Saturday, May 14, 2005

A Valid Observation from David Brooks

David Brooks notes,
Poorer Republicans support government programs that offer security, so long as they don't undermine the work ethic. Eighty percent believe government should do more to help the needy, even if it means going deeper into debt. Only 19 percent of affluent Republicans believe that.
I think that the political left should take note of that observation which, although not entirely true, does hold true for a significant block of potential swing voters. A Democratic strategy to make the "Horatio Alger" story at least slightly less a myth, while focusing social assistance efforts on programs which help people rise out of poverty, may well win over some swing voters. But as long as the working poor see welfare benefits as primarily benefiting the indolent poor, and run into perplexing situations where it appears that they would be "better off" by not getting married - because their combined household income disqualifies them for social assistance programs that would be available were they single - that particular block of Republican-leaning voters will likely remain allied with the Republican Party. Even if you don't agree with the perception, it should be understandable why the working poor resent seeing their incomes taxed such that others can receive health care, food and housing subsidies.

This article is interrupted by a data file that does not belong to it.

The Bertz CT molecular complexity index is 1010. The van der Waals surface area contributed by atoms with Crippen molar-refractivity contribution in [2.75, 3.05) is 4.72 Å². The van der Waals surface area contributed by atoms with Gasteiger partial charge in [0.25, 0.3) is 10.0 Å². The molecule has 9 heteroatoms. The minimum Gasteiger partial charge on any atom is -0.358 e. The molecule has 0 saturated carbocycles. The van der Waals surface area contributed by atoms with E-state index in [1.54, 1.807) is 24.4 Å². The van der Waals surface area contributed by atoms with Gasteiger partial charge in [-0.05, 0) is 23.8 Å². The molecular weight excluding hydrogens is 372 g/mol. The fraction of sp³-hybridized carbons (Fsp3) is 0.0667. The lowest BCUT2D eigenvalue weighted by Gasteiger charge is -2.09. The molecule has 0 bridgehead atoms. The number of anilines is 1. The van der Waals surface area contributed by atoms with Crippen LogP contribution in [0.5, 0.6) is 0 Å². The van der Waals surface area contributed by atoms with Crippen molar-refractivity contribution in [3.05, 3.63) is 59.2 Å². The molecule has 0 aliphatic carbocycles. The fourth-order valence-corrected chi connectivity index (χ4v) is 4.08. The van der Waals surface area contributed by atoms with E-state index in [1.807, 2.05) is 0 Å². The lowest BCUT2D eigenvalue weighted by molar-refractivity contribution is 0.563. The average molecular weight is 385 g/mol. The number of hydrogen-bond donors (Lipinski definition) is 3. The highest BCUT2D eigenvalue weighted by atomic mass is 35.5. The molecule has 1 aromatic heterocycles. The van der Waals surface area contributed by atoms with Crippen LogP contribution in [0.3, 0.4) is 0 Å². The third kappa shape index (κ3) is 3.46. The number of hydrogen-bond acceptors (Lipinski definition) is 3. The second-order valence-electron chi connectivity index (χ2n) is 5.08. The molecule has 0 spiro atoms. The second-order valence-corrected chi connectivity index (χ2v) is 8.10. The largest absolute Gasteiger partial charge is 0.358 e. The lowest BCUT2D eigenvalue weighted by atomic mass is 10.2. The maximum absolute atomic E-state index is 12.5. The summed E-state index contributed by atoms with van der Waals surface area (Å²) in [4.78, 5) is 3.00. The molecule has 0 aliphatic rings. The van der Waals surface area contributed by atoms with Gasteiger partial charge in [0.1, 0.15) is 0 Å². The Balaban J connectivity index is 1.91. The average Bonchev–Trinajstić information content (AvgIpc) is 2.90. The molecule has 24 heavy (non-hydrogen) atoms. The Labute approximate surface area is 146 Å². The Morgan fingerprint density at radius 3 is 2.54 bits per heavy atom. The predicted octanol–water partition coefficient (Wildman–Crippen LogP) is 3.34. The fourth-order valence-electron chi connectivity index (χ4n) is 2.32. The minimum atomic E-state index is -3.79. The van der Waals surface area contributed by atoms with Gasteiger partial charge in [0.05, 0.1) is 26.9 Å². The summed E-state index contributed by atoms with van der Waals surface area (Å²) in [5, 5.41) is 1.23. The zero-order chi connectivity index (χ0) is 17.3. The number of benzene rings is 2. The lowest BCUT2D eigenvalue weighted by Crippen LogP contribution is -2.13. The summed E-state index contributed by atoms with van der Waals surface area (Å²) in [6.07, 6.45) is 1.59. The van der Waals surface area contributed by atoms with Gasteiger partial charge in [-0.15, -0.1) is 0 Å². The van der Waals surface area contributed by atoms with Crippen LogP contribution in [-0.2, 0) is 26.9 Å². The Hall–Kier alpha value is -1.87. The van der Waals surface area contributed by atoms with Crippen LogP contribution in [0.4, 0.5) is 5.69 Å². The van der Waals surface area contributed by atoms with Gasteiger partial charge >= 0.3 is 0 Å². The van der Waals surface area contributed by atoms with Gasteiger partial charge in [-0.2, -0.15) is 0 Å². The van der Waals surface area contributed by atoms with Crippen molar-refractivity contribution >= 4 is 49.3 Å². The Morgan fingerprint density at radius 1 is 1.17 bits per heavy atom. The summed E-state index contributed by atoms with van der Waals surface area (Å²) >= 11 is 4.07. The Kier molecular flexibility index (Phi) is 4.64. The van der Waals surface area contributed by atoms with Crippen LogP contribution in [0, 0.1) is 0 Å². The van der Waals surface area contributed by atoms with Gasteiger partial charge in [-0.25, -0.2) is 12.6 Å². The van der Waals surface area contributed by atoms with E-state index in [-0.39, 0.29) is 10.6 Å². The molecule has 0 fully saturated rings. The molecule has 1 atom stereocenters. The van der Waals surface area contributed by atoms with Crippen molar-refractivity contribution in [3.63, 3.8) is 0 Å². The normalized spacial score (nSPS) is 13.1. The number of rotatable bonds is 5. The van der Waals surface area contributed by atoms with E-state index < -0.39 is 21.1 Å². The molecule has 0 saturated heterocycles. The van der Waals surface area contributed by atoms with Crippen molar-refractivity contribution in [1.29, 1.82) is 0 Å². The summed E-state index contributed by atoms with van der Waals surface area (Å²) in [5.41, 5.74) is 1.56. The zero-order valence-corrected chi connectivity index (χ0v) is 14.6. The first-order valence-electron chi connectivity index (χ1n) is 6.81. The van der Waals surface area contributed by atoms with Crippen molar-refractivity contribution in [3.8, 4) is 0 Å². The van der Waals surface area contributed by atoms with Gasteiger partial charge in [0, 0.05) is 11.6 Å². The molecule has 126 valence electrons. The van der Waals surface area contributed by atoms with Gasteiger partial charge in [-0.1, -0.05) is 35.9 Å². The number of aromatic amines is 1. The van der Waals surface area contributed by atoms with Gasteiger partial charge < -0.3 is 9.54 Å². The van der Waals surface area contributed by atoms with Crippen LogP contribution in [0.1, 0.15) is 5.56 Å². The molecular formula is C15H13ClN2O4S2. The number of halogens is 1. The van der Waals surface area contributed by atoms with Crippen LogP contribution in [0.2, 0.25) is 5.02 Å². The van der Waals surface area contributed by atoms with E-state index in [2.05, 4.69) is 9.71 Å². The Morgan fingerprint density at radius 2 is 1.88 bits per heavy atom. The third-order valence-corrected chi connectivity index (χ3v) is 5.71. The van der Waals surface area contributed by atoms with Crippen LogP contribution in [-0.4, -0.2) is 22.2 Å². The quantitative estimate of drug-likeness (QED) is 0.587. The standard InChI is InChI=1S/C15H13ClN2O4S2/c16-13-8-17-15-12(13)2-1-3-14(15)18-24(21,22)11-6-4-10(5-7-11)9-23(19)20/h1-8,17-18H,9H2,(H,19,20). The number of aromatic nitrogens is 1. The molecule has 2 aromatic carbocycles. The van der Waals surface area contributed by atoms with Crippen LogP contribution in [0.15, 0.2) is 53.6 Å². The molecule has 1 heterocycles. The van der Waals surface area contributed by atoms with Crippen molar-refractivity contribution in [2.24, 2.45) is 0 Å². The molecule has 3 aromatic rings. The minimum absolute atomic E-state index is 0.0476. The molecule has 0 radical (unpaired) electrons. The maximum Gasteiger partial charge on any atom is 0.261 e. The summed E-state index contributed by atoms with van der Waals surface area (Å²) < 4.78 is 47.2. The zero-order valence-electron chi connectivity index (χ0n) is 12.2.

1. I don't believe the "classical left" in America is capable of acting on your observation (valid though it is). It would require them to acknowledge that some form of personal responsibility should be taken into account in the formulation of policy, and that just doesn't seem likely.

    On the other hand, it would be a good issue for a populist or centrist to take advantage of . .


  2. You mean, somebody who is a uniter, not a divider?

    Seriously - it isn't what GW has delivered, but isn't it in a sense what he promised during his first campaign?

  3. CWD,
    Tell Marsha I love her!

    - L

  4. In a manner of speaking, (compassionate conservative), but I think it is what pretty much everyone promises when they run. Actually, I was thinking of Clinton as being someone who did it pretty well in terms of policy. He was not a "uniter" in the sense that people tended to love or hate him, without much in the middle. He was, however, good at finding the populist or centrist political position on issues. Witness your classic (borrowed?) line about, "Everytime the Republicans think they have an issue they can run on, he says, "me too."

    I'll pass on your kind words L, we miss you guys too.



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